Faunal osteology – University of Copenhagen

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Shkarat Msaied Neolithic Project > Research > Faunal osteology

Faunal osteology

The faunal collection from Shkarat Msaied includes a wide variety of species. However, only a part of this collection has been analyzed at present. The analyzed material includes the majority of the faunal material of the collection from the excavation seasons of 1999 and 2000, which amount to 15923 fragments (weight 41791 grams). The areas of excavation from these two seasons include a variety of units, including open areas, several housing units of varying size and probably also function.

The main part of the material studied consist of goat ( Capra sp.) and sheep ( Ovis sp.) fragments, where goat is the dominating element (approximately 6:1). The evidence for the status of sheep and goat are not clear at present. However, the measurements would indicate a higher number of smaller animals or females, therefore probably a domesticated population or at least selective killing (see Zeder and Hesse 2000). Wild goat ( Capra aegagrus ) was, however, also present at the site, as the presence of 2 horn cores clearly indicate. None of the other possible domesticates, cattle ( Bos sp.) and pig ( Sus sp.), reveal evidence suggesting that these were near or fully domesticated. As for the Canis sp. fragments, they are too few and fragmented to determine whether they originated from a medium size dog ( Canis familiaris ) or from an Arabian wolf ( Canis l. arabs ).

A number of wild species have been identified at Shkarat Msaied ; these include a variety of carnivores, such as various foxes ( Vulpes sp.), where red fox ( Vulpes vulpes) is the most numerous, leopard (Panthera pardus ), badger ( Meles meles ), stone marten ( Martes foina ) and wild cat ( Felis silvestris ). Additionally, fragments from cape hare ( Lepus capensis ) and hyrax ( Procavia capensis ) are also present. Apart from a few butchering marks found on fox and hare, these animals appear to have been primarily utilized for their fur, as indicated by some skinning marks and a lack of meat carrying bones. This is especially clear for the two large carnivores badger and leopard, where only metapodiums and phalanges have been found. The wide variety of mammal carnivores could be seen as consistent with the pattern observed at the LPPNB site of Ba´ja (von den Driesch et al. in press). And to a certain extent also at the MPPNB site of Beidha, both located in the Petra region, however, the range of animals utilised at Beidha is somewhat more limited especially for the larger carnivores as both badger and leopard is absent (Hecker 1975: 471).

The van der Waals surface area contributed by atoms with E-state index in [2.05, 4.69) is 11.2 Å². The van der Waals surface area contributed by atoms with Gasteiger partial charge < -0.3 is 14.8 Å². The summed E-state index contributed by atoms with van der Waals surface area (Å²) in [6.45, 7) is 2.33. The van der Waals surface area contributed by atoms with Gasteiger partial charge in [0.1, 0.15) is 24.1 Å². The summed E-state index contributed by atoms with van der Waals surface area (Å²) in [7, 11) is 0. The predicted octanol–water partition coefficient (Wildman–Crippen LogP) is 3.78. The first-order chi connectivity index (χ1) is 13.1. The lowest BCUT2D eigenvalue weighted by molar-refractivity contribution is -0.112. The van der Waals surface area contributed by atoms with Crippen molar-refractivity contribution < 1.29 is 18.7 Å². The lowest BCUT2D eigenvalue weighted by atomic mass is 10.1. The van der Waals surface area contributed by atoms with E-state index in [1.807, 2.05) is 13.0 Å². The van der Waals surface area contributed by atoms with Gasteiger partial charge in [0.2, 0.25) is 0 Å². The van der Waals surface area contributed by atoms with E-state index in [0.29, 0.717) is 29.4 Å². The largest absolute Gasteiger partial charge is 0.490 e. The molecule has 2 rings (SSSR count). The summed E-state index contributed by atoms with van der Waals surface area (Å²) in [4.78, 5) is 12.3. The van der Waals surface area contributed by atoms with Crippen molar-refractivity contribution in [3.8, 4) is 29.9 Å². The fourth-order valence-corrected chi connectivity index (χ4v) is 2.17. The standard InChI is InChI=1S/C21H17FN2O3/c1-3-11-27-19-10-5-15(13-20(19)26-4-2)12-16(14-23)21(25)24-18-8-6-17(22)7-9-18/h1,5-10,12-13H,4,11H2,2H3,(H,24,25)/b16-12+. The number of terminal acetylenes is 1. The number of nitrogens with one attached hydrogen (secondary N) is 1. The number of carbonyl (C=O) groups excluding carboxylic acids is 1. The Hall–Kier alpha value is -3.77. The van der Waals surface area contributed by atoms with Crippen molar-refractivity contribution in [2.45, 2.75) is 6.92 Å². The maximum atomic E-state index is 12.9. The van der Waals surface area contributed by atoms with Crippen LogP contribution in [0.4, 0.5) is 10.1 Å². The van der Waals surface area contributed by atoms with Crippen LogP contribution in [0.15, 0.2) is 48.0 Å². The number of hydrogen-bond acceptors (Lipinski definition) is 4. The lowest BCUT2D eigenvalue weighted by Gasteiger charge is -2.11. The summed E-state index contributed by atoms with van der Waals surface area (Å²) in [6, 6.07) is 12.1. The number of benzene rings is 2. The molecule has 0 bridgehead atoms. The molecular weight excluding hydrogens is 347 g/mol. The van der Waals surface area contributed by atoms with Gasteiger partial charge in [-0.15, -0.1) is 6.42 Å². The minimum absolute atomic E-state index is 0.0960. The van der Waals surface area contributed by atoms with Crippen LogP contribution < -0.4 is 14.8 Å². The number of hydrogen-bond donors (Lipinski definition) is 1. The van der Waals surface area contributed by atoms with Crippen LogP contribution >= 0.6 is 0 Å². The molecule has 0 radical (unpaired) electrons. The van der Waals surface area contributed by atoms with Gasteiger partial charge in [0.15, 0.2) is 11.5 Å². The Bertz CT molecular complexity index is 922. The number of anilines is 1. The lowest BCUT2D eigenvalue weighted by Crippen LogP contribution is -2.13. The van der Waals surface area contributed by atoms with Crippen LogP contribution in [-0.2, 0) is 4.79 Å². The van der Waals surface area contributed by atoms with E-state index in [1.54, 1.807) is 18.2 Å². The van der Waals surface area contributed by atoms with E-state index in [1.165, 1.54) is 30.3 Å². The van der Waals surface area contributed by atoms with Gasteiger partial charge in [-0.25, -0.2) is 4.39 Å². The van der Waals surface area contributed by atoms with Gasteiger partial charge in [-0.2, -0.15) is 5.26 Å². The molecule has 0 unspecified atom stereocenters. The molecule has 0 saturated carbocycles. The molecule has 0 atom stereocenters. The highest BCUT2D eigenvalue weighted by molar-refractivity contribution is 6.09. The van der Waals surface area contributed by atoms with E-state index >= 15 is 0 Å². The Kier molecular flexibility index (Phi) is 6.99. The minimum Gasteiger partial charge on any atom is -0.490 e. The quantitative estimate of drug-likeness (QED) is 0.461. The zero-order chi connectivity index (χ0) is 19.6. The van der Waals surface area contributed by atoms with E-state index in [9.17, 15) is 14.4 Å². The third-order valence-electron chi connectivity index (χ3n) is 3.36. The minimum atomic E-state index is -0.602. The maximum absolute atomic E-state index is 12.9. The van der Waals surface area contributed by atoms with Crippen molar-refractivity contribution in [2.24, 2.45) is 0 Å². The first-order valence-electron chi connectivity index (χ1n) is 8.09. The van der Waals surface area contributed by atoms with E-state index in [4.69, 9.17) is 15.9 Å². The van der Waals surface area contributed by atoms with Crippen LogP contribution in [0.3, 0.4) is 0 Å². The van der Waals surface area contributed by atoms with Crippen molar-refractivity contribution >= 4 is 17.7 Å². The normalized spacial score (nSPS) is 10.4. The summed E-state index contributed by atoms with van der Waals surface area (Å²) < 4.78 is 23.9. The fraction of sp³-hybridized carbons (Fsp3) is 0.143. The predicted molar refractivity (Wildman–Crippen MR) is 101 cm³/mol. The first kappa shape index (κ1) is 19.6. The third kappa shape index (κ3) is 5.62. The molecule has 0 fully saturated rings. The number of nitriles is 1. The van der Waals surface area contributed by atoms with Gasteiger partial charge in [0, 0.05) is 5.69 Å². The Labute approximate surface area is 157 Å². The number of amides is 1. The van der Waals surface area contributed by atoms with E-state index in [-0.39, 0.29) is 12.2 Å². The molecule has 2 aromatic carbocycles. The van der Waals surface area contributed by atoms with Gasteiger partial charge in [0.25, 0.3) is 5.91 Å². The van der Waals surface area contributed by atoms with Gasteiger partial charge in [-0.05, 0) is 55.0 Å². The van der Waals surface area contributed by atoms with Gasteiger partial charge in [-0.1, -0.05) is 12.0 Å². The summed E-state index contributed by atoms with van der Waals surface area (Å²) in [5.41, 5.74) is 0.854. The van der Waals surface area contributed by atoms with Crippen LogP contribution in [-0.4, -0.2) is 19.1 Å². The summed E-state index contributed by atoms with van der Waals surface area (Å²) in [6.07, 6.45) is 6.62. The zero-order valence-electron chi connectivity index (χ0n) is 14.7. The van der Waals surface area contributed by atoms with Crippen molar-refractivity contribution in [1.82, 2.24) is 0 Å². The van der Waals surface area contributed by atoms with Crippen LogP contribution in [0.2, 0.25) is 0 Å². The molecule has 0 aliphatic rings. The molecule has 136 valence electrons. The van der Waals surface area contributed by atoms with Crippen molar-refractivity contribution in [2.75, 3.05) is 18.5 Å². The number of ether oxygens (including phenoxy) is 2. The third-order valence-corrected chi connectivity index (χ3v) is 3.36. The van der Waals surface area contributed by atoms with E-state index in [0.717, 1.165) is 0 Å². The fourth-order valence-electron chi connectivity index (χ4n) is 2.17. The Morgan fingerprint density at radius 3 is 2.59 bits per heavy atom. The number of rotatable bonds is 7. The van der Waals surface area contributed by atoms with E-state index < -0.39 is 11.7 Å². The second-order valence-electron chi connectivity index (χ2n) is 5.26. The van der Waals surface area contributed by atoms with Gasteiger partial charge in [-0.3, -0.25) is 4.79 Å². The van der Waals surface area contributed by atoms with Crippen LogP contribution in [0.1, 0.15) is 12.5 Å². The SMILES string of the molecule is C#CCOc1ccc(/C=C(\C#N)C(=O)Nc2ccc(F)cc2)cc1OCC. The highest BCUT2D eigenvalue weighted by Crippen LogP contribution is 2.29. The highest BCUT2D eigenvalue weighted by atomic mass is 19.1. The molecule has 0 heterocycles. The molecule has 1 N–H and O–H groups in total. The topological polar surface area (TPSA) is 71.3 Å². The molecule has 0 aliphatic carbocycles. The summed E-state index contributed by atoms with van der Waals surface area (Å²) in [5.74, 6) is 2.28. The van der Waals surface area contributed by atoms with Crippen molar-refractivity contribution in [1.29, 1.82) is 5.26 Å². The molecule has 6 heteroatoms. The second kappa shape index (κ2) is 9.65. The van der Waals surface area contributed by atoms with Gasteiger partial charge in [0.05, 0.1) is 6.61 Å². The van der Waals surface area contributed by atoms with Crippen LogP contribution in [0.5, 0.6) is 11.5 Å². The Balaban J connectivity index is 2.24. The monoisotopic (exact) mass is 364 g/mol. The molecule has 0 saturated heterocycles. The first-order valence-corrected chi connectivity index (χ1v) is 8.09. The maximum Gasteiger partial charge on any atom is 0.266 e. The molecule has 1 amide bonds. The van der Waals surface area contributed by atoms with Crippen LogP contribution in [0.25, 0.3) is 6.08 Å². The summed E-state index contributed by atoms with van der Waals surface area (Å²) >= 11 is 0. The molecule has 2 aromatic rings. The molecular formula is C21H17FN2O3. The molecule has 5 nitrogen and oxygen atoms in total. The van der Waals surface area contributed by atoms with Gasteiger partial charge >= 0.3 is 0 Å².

A number of avian fragments were found at Shkarat Msaied . This could be seen as consistent with the pattern observed at other PPN sites where a relatively broad spectre of species is utilised, including avian fauna (Tchernov, 1993). Of the 300 fragments found at Shkarat Msaied 153 were identified to family, genus or species. Apart from 5 fragments identified as rock pigeon, raven and partridge, all fragments belong to raptors (97% of the identified avifaunal material). These raptors include a number of eagles, vultures, buzzards and kites. The possible use of these animals is indicated by the distribution of skeleton elements, as 90% of the fragments found are from bones in the wing and leg. Although the bones of the scull are often found in lesser number due to poor preservation, this does not hold true for most of the bones in the body and the girdle. The distribution seen here clearly suggests that the raptors were utilised for another purpose than purely nutritional and can be compared to other finds at sites like Netiv Hagdud (Tchernov, 1993). Whether this use was of a functional purpose as tools, fanes etc. or whether they served a more ritual purpose remains to be seen.

The general collection suggest a broad based subsistence pattern where a large number of species were utilised, but with a heavy reliance on especially goat, probably in a domesticated form.